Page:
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Title: The political ecology of human-elephant relationships in India : encounters, spaces, politics
Author: Barua, Maan Singh Kharangi
Awarding Body: University of Oxford
Current Institution: University of Oxford
Date of Award: 2013
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This thesis presents an examination of the political ecology of human-elephant relationships in India. Its overall aim is to revitalize the ecology that has been sifted out from the discipline. The thesis draws upon, and consequently develops, more-than-human geography through a sustained engagement of nature-society relations in a non-Western context. The thesis has three broad objectives. First, to examine what more-than-human geography’s emphasis on non-dualistic forms of agency, could contribute to understandings of policy, planning and politics in conservation. Second, to examine the spatial dimensions of human-elephant relations and the social orderings of space which influence these relationships. The third objective of the thesis is to interrogate the politics of elephant conservation through a sustained engagement with diverse modes of human-elephant encounters and the socio-political assemblages with which they are entangled. The thesis first deploys and develops the concept of ‘encounter value’ to account for the different forms of human-elephant encounters and how they contribute to the political economies of biodiversity conservation. The thesis then draws from a multi-sited ethnography examining both encounters and spaces of elephant conservation. It shows how elephants help forge connections across difference and the ways their geographies are reconfigured by global networks of conservation. The third empirical section has an implicit spatial dimension. It is concerned with writing a ‘more-than-human’ geography of landscapes, examining how humans and elephants cohabit with and against the grain of political design. Finally, the thesis examines politics as an ecology of relations, showing how human-elephant relations as well as social and political outcomes may be mediated by materials. Modes of enquiry between these papers overlap. They offer critical insights into three themes that interface between political ecology and more-than-human geography. First, the thesis contributes to conceptualizing modes of human-animal encounters in a symmetrical fashion. It explicates the role of nonhuman agency as an organizing force in political economies of conservation. Second, it posits new understandings of the spaces of animals. This is developed in two ways: landscapes as dwelt, political achievements and as fluid spaces emerging through international networks of environmental governance. Third, the thesis ecologizes politics and goes beyond the humanist frameworks of political ecology. It fosters novel conversations between more-than-human geography and the postcolonial critique of political ecology in the context of human-elephant relationships. Taken together, the thesis offers up a concerted, symmetrical and novel approach to the study people’s relations with animals.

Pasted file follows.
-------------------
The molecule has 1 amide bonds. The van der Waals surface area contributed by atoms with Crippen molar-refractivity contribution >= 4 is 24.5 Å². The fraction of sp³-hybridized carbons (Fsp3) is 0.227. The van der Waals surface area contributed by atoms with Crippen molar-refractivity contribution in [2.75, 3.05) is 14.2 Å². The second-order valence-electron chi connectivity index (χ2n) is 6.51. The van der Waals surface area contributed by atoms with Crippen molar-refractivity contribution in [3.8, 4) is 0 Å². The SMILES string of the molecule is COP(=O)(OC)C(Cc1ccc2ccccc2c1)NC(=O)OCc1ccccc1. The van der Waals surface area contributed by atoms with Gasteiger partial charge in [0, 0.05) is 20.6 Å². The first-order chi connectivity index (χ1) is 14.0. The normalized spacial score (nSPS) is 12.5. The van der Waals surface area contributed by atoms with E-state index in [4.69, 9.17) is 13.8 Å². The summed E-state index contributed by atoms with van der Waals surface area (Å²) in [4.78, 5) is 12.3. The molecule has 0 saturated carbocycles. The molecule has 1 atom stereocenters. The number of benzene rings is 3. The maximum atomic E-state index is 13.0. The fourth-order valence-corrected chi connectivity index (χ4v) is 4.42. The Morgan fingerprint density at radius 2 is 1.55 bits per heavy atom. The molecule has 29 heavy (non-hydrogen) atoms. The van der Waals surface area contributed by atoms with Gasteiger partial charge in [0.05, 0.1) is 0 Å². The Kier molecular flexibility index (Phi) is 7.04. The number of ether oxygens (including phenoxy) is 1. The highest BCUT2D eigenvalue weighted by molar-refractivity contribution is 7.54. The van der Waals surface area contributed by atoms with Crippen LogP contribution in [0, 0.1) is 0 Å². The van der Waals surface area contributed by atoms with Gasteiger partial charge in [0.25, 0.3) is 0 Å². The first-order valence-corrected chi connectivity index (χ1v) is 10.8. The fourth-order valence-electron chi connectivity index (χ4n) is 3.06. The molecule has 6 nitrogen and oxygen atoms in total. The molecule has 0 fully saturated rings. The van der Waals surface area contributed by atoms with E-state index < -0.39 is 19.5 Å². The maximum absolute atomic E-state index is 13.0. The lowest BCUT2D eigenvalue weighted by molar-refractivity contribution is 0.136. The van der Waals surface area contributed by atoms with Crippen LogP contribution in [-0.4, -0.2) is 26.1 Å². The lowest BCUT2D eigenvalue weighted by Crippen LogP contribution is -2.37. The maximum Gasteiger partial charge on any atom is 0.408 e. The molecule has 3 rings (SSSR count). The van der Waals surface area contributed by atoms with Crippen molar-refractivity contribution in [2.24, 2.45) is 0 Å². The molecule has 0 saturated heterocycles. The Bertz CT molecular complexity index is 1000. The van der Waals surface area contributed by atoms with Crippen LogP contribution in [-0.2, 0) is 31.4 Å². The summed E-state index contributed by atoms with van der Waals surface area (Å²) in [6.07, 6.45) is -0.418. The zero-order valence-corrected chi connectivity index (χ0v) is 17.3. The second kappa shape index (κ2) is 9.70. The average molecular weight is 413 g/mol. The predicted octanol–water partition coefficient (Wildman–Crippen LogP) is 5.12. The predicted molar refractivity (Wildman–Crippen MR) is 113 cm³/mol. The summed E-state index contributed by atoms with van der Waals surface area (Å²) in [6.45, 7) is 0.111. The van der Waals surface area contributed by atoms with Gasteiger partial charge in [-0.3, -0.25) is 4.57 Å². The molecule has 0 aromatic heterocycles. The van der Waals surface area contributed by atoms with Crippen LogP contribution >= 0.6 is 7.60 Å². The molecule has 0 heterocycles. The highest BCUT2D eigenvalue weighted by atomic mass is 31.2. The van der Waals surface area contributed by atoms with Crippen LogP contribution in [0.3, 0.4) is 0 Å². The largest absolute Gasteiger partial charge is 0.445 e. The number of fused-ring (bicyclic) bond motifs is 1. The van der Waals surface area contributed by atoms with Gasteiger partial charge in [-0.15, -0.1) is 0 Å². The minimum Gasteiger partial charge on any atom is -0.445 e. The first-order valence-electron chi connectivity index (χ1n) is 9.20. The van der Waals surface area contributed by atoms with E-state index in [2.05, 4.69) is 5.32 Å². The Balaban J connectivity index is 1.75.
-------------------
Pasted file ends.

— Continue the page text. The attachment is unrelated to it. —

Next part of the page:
Supervisor: Jepson, Paul Sponsor: University of Oxford Clarendon Fund ; Felix Scholarship ; Harold Hygham Wingate Foundation
Qualification Name: Thesis (Ph.D.) Qualification Level: Doctoral
EThOS ID:  DOI: Not available
Keywords: Biodiversity ; Technologies of politics and ecology ; Environmental change ; political ecology ; human geography ; postcolonialism ; posthumanism ; India ; Asian elephant